We hated for him to be alone so we decided to move Sarge into the pasture with him.  This was the first use of our new horse pasture.  We finally got to move the saddle horses back up to the front, so we gave Patriot the run of the New Horse Pasture.  We are calling it that because the pasture itself is new, but also because we will use it largely for gentling down new horses.  Of course, we are open to suggestions on the name.
Also, we have decided to turn Sarge out.  The horse is just not getting over his skittishness.  However, one of his good traits is that whenever we had a new horse in with the saddle horses, he was the first to adopt him.  This was true with Leroy (a reenactor’s horse that we kept for awhile) and also with Silver.  The goal would be to split a ration of food between Sarge and Patriot.  This is all Patriot needs and it would wean Sarge off a full ration before turning him out to the main pasture.  Out there, Sarge might be able to train other horses to come to food.
It has been difficult getting Sarge to break away mentally from his old herd in the front.  He has spent lots of time hanging around the new fence, pining away for his old companions.  It has been a little tough to watch, but when I think about the trouble he has caused it makes it a little easier.  Ultimately, he will be happier in the wild.  It is where his nature fits in.  He has begun to adopt Patriot like we hoped.  Now, we drive the Gator over to the pens and the two of them start to wander over together, like a herd.
Patriot is really coming along.  We fed him for several days before even trying to halter him.  Every time we fed, we would rub him down as much as we could.  Eventually, he got more and more used to it.  It got to where we could rub all over his neck and ears whenever he put his head down.  This was the final step.  After hazing around his head while he was eating, putting the halter on was easy.  Now, he didn’t take it quite as well when he hit the end of the lead rope for the first time.  His natural reaction was to continue backing, so I just went with him, keeping the slack out of the rope, but not pulling on it.  He backed up to the gate and had to stop.  I let him catch his breath, then gently took the slack out.  He fought a bit, but we kept at that process a couple of times.  Finally, he took a step toward me, taking the slack out.  This is the key, of course.  The whole idea is to get him to respond to pressure.  By just taking out the slack in the rope instead of actually pulling on it, the horse is instantly rewarded when he takes a step.  The slack automatically comes out.  The lighter the touch, the more responsive to pressure he will be.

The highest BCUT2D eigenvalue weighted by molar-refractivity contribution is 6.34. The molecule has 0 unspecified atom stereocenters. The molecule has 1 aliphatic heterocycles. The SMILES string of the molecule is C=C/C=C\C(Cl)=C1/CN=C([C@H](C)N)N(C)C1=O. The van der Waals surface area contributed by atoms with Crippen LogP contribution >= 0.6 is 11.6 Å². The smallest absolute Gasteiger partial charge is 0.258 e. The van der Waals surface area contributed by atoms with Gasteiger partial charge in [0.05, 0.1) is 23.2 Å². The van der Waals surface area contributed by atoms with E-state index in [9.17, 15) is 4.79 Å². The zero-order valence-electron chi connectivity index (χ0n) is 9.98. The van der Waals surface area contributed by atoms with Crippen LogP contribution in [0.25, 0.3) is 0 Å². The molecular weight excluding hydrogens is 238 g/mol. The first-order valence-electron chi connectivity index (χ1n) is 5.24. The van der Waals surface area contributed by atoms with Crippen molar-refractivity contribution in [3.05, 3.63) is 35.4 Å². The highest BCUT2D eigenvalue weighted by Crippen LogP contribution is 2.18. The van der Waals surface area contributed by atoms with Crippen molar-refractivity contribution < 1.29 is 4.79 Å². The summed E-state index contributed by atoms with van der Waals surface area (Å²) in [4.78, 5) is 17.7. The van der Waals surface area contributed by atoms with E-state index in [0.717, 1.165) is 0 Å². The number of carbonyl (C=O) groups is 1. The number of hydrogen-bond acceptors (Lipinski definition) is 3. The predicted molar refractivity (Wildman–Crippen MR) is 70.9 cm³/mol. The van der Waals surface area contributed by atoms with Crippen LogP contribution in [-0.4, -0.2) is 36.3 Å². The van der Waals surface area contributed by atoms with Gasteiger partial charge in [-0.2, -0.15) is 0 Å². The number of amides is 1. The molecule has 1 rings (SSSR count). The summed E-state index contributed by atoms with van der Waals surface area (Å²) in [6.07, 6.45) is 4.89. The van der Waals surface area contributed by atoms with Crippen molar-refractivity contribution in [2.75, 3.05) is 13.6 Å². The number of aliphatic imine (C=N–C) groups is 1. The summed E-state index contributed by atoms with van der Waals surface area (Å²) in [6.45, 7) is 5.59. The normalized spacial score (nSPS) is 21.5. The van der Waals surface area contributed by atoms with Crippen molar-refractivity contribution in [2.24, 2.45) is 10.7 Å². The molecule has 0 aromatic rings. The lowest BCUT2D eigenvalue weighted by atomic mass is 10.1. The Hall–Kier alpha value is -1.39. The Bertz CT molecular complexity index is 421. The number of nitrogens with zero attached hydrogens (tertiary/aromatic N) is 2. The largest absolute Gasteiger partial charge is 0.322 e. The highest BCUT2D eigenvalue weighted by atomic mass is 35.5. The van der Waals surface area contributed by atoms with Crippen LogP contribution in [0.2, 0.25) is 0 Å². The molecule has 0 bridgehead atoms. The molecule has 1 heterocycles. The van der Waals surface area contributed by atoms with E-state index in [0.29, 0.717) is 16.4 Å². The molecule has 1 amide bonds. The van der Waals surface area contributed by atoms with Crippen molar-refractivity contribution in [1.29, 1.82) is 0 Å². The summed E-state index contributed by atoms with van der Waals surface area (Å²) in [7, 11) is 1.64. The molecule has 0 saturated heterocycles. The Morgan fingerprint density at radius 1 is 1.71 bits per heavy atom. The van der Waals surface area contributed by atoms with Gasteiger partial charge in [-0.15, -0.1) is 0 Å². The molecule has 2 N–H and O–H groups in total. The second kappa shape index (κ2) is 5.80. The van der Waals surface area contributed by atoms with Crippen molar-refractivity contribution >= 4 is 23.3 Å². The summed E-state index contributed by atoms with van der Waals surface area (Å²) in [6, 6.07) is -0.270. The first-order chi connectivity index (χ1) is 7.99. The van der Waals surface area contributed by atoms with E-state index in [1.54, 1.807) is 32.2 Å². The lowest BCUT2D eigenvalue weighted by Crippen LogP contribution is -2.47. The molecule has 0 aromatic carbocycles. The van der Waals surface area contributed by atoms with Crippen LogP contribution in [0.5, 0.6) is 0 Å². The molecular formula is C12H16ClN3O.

Since then, we have haltered him a couple of times and he is a really quick study.  He is leading around pretty good, but still needs to do this a lot so that it is just habit.  I have also gotten Anna and even her sister to do a little of this.  Hopefully, Anna can start working with him without the benefit of my presence.  My goal is to keep him up for another several weeks.  We will go through as much of the training process as possible.  That way, when it is time to ride he will have already had a saddle on, know the bit, and trust people implicitly.
As far as Patriot knows, he was never dead.  The most dramatic thing that has happened to him was his mama dying.  He doesn’t know that we thought him lost.  He doesn’t know that, even though we know better, we feel like he has been resurrected from the dead.  He just continues on in his little horse life.  He eats, he sleeps, he follows the feed bucket, and now, he responds to pressure.